The Whitney Museum is the museum of American Art. The Whitney Biennial then is nothing less than America’s show—a curatorial celebration of now: the artists, the key pieces, the strategies, the influences, the rising stars and the perennial favorites. This year the Biennial tried a new approach to composing this grand collection. Rather than a team of curators working together to gather and assemble the works, three curators were chosen to work independently, each tackling a separate floor. Stuart Comer, chief curator of media and performance art at MOMA; Anthony Elms, associate curator at the Institute of Contemporary Art, Philadelphia; and Michelle Grabner, artist and Professor in the Painting and Drawing Department at the School of the Art Institute of Chicago each brought their own unique perspectives the Biennial, unencumbered by compromise or collaboration.
However, the success of this new approach is less firmly decided. Each floor contained a lofty theme and curatorial statement of purpose, however the work that filled the familiar galleries of the Whitney seemed chosen and arranged with little regard to any specific criteria, much less the evocation of precise premises. Indeed, the entire museum was veritably stuffed with art. Often the audience was barely able to view a painting without backing into a sculpture placed only a few feet away. From wall text to floor layout, the exhibition design was uncomfortably reminiscent of the sales floors of the Armory show.
Nevertheless, among this disorganization, the quality of the work was still breathtaking. The video pieces stood out this year, including Lucien Castaing-Taylor and Véréna Paravel’s 2012 film Leviathan, a beautifully disturbing ethnographic investigation into the fishing industry. Matter of fact, starkly documentarian, and unbelievably generous, diving out of the cluttered brightness of the Whitney and into the darkness felt like immersing oneself in a different world altogether.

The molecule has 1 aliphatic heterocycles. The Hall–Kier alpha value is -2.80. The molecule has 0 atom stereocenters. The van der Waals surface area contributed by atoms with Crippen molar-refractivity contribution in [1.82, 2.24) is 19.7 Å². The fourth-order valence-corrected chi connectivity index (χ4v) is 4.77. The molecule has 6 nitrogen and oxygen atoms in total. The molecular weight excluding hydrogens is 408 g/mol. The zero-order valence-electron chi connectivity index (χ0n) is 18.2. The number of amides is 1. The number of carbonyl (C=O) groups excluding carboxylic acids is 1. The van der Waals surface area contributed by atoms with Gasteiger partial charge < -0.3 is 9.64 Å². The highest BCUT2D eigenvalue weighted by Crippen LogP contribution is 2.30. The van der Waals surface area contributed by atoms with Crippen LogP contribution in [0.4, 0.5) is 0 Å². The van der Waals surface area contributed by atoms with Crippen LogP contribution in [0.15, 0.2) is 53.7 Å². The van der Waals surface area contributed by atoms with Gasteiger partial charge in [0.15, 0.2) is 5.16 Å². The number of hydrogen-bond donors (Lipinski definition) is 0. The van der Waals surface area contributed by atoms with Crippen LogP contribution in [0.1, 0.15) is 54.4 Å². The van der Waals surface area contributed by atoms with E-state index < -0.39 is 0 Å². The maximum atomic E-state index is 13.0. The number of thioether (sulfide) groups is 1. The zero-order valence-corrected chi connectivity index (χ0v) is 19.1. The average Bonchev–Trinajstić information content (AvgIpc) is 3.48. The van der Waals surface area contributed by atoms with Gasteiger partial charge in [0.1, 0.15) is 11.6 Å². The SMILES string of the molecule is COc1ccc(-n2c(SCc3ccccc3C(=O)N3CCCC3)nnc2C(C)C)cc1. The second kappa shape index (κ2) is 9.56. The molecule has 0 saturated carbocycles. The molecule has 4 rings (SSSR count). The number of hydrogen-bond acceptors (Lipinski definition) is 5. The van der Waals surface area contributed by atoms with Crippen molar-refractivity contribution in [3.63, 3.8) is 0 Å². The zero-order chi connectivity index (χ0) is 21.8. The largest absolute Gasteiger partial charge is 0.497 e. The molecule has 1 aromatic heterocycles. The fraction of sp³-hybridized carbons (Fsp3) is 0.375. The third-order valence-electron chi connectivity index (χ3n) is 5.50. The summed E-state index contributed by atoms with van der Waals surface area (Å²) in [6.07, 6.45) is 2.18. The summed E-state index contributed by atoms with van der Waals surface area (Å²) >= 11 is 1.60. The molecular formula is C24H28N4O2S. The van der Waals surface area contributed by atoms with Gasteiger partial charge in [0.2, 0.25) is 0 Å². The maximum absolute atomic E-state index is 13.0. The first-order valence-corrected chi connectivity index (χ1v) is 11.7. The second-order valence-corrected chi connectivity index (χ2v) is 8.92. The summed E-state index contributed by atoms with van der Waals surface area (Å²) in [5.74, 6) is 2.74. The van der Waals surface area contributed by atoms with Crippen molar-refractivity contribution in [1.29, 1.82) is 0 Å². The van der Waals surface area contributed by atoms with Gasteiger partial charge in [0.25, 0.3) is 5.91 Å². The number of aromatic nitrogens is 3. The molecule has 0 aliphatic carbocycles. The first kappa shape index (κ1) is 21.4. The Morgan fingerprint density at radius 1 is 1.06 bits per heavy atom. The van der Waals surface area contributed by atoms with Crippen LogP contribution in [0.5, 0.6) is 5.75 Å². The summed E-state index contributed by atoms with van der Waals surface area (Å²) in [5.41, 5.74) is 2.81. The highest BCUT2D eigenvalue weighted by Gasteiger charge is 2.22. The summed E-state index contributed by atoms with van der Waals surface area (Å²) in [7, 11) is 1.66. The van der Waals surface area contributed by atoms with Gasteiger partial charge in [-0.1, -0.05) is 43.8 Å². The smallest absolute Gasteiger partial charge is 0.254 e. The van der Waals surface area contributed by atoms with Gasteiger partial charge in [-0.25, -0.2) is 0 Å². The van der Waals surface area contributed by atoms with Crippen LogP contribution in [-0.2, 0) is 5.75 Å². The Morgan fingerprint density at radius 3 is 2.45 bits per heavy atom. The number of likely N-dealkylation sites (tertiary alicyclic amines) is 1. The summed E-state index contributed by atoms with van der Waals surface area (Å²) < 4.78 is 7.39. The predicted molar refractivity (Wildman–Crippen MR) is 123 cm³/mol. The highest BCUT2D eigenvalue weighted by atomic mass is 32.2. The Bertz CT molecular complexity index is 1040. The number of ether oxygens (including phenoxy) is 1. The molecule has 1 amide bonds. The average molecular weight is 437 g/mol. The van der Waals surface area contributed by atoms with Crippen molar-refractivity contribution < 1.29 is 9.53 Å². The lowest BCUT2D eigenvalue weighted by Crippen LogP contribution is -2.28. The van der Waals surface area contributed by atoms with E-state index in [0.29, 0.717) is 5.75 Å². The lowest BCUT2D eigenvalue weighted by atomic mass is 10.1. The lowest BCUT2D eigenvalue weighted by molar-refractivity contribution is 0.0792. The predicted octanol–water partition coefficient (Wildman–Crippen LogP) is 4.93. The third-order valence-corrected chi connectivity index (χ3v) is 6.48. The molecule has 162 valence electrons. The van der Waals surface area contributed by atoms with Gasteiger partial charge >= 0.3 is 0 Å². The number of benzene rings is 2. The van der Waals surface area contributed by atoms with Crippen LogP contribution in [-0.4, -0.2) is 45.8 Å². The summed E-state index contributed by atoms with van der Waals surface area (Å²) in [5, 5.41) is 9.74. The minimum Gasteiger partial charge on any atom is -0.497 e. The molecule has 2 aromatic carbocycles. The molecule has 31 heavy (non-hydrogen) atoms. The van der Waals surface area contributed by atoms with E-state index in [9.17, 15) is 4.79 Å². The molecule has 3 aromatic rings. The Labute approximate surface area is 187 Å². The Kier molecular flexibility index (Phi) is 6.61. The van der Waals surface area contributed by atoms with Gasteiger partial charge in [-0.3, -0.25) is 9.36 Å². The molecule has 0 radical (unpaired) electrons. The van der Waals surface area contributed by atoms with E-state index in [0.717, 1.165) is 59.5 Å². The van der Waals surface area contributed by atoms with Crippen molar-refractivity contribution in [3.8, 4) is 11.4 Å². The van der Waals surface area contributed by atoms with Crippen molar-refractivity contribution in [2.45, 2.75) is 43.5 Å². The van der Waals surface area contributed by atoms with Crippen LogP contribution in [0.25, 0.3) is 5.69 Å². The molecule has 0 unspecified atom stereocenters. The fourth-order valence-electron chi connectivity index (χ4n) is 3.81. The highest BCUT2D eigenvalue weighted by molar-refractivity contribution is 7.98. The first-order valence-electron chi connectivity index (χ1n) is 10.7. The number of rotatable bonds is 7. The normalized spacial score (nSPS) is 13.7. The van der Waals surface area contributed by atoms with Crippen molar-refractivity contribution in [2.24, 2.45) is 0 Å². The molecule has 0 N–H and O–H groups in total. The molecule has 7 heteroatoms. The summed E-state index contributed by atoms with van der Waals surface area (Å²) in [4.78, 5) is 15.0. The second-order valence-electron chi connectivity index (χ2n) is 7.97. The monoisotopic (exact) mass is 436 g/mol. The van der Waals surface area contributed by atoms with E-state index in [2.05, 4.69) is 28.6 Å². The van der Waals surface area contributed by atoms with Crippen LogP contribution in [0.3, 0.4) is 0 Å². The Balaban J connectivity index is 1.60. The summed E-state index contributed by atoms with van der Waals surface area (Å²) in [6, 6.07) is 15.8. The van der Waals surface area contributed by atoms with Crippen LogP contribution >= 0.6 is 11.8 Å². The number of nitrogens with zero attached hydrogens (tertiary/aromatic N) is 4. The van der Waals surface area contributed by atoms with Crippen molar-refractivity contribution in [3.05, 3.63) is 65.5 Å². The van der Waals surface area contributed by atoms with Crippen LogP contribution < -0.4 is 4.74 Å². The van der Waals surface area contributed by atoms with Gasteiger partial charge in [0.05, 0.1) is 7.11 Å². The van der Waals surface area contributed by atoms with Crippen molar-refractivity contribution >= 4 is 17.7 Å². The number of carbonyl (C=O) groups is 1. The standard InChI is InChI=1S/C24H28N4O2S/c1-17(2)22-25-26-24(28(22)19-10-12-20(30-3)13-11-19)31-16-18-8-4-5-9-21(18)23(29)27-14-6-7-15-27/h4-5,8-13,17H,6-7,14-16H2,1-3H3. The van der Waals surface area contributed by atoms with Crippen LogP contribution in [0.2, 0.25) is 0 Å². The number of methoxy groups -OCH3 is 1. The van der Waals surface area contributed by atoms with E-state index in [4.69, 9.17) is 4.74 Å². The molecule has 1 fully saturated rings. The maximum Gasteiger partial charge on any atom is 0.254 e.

One of the best parts of spending this semester in the city is the access to lectures, exhibitions, and events happening at the great architecture and art institutions around the city. A couple of weeks ago, The New School hosted a lecture by Bjarke Ingels, of the world-renowned architecture firm BIG (Bjarke Ingels Group) and a few of the AAP NYC Masters students attended. Almost every architect or architecture student you meet has heard of Bjarke Ingels, but opinions of him are extremely polarized. Each person, it seems, has a strongly formulated opinion of his work, and of him. To be honest, I thought I had a clear opinion as well, and so I saw the lecture as an opportunity to give him a chance to defend himself, so to speak, against this opinion (of which he knows nothing and cares even less, I’m sure). Listening to the way in which he spoke about his firm, about his work, and about his philosophies about architecture, proved to be nothing short of impressive. I may not agree with all of his aesthetic judgments (example: Superkilen, a park in Copenhagen), but I greatly admire his stance on social issues and the idea that architecture is a way in which people can engage in and address these issues (example: Superkilen).